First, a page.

who had been hiding within the hollow horse emerged, opened the gates and let the Greekarmies through the gates. Troy was destroyed that night.The Romans outdid the deception of the Greeks. Three wars, called the Punic Wars,were fought between Rome and Carthage. After the second war, Carthage went to Rome tomake peace. Rome expressed its distrust of Carthage, and asked that it dismantle itsstanding army, as a sign of good will. "After all," they asked, "if you want peace why do youhave an army?" Carthage therefore obliged Rome and dismantled its army. Then Rome
asked for a tribute of grain and gold, as another mark of Carthage’s good will. Carthage
agreed and gave Rome the requested tribute. Rome then reminded Carthage that thetribute was really not much of a sacrifice, since Carthage was a wealthy city, so Romerequested hostages
sons and daughters of the leading families of Carthage. If Carthagedid not attack, the hostages would be properly cared for. The leading families of Carthagetherefore sent their sons and daughters to Rome as hostages.Rome then expressed further distrust of Carthage. It argued that because Carthagewas a great economic power, it could rearm very quickly. Rome therefore demanded thatCarthage, which stood on the seacoast, move twenty miles inland. However, the seacoast
was the basis of Carthage’s wealth, and the Carthaginians realized that they would havenothing left if they moved their city. Therefore they refused Rome’s request.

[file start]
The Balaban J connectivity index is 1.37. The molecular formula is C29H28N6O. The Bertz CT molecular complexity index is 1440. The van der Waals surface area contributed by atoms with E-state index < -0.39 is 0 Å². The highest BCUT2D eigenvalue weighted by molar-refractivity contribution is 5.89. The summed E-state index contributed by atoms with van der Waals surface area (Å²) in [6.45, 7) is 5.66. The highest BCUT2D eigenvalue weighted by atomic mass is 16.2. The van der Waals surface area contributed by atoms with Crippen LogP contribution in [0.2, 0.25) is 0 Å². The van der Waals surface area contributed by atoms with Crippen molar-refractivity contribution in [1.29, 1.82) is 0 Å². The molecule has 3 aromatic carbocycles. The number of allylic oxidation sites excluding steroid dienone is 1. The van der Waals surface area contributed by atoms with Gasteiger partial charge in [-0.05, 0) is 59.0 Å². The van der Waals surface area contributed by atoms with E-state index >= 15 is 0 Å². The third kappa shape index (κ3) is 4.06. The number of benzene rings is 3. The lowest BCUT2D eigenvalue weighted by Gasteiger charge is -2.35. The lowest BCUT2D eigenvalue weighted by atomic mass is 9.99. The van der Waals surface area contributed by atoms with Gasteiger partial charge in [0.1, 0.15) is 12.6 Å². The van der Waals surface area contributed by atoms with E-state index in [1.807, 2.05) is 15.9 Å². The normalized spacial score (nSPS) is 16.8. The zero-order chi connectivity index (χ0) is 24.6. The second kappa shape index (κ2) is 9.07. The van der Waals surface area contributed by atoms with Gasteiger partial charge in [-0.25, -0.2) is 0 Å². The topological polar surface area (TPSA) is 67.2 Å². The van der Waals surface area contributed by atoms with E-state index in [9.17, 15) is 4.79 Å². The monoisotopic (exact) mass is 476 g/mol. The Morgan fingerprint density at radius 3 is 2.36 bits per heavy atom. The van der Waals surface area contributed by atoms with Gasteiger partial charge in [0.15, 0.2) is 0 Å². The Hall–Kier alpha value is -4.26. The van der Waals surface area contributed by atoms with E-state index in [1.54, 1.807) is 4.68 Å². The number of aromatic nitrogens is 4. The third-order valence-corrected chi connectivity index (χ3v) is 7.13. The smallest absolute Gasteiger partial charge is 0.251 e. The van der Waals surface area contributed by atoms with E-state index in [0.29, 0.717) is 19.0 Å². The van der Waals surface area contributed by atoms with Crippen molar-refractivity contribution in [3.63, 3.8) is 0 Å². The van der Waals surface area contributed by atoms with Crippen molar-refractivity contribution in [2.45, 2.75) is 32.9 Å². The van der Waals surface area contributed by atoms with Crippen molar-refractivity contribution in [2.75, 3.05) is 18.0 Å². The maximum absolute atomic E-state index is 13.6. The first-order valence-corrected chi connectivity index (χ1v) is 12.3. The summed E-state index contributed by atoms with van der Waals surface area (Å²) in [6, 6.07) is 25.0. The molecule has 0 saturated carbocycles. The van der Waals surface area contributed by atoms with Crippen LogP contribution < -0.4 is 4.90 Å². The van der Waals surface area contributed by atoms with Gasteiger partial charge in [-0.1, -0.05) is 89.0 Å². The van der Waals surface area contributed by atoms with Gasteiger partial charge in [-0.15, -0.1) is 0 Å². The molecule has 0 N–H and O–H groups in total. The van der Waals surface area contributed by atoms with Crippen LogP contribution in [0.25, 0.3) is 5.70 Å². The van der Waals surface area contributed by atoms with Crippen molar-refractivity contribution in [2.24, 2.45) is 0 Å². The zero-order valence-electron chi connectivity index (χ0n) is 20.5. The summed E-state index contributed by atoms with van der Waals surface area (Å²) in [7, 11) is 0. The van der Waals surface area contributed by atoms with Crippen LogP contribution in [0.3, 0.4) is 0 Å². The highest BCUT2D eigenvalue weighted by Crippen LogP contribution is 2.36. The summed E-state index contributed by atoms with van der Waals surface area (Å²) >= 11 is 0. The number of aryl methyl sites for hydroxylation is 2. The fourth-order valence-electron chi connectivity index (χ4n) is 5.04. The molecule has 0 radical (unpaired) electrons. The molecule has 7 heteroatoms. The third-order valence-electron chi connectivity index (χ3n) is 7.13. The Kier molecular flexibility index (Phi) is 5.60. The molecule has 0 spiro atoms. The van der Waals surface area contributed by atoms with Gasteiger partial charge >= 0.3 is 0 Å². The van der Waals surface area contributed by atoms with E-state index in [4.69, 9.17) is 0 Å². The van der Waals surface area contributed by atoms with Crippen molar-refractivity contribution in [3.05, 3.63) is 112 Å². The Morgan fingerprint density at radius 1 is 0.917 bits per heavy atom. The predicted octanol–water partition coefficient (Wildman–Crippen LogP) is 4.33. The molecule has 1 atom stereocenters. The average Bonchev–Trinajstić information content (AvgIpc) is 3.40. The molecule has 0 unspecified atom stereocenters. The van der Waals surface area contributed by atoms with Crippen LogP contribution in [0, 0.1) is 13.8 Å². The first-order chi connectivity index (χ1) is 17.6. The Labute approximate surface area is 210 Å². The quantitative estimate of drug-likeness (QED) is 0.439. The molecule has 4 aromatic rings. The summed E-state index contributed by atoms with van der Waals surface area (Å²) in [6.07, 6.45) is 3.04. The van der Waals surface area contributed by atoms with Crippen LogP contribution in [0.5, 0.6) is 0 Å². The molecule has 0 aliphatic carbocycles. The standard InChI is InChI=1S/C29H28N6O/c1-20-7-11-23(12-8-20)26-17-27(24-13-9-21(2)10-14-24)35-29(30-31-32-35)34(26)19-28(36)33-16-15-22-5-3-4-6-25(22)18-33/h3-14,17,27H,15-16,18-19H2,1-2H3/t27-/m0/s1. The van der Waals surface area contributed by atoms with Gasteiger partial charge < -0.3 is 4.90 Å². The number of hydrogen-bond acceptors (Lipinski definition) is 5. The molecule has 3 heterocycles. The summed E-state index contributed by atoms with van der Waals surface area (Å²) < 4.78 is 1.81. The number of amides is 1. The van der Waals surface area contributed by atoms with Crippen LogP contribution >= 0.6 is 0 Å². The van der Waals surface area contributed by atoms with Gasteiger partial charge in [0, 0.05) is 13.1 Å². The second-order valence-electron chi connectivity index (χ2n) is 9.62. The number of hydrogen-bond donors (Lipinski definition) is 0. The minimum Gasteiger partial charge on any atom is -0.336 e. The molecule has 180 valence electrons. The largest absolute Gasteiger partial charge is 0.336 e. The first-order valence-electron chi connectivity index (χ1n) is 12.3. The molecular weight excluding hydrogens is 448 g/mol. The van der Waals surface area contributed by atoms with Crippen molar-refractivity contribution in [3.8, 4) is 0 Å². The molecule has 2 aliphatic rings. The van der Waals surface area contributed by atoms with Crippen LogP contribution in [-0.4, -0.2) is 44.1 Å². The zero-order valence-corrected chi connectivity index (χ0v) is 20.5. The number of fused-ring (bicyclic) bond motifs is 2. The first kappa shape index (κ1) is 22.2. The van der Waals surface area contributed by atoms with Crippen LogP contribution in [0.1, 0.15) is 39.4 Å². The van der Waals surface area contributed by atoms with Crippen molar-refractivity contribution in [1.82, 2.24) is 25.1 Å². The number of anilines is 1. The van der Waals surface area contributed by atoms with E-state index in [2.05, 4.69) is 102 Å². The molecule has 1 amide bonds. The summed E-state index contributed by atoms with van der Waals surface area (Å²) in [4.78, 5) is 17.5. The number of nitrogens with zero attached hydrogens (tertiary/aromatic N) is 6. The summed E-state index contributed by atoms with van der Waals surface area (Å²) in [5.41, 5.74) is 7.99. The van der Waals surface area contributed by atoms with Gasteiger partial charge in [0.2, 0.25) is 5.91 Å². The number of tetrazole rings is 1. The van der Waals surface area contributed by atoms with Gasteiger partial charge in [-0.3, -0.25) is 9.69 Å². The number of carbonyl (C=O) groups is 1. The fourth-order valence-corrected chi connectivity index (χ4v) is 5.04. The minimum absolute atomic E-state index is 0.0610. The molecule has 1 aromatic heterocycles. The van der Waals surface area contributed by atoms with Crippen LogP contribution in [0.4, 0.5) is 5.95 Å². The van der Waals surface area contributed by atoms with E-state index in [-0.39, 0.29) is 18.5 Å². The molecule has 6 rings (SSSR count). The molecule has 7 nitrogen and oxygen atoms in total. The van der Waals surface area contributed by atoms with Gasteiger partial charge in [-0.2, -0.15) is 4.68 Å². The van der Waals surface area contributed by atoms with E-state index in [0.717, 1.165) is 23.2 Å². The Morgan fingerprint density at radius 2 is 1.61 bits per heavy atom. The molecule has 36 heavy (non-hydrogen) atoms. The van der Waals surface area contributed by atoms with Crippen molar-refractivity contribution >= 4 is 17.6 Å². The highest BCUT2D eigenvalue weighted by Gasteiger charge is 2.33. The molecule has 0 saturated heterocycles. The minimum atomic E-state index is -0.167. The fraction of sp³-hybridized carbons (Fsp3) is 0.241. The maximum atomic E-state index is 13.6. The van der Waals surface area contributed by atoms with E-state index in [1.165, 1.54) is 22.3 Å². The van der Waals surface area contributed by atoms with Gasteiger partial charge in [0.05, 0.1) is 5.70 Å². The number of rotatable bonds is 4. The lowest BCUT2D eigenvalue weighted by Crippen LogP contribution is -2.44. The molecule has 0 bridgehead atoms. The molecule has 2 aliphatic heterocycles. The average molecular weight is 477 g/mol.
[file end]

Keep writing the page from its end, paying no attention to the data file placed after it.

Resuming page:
Rome therefore killed the hostages and annihilated Carthage, which had no standingarmy. Doubtless, Rome paid its soldiers with the gold and fed them with the grain acquiredfrom Carthage. That was the third and final Punic War.Do these lessons
from history suggest to you what’s going on in the United States
today? Think about it. In the treaties that the United States has made with Russia over thelast 15 years, more than 50 billion dollars have been given to Russia in "economic aid."What about disarmament? Many of the billions of dollars the U.S. spends on the military areactually used for disarmament, in fulfillment of their treaties with Russia, whereas theRussians use the billions of dollars the U.S. hands over to them to arm themselves.Also, the government of the United States is operating under a principle, which itdeveloped with Russia, called the MAD (Mutually Assured Destruction) doctrine. Accordingto this principle, since both the U.S. and Russia have the capability to destroy one another,each has agreed not to defend its civilian population from nuclear attack. The MAD doctrineis meant to serve as a guarantee against an unprovoked nuclear missile strike, because itinsures the destruction of both nations. The United States, living up to its end of theagreement, has no civilian defense for a nuclear assault. Russia, however, has developed acivilian defense that protects about 70% of its citizens.In addition, in accordance with the INF treaty signed on December 8, 1987 by
President Reagan and Soviet General Secretary Gorbachev, the United States’ Cruise and
Pershing missiles were removed from Europe. Since then, Russia has been protected fromthe threat of an American nuclear missile strike. Previously, their entire population was atrisk due to the accuracy and ability of these missiles based in Europe to enter through theentrances of their bomb shelters. But once the missiles were removed from Europe, theywere withdrawn out of their 1500 mile range and therefore useless in this balance of poweract.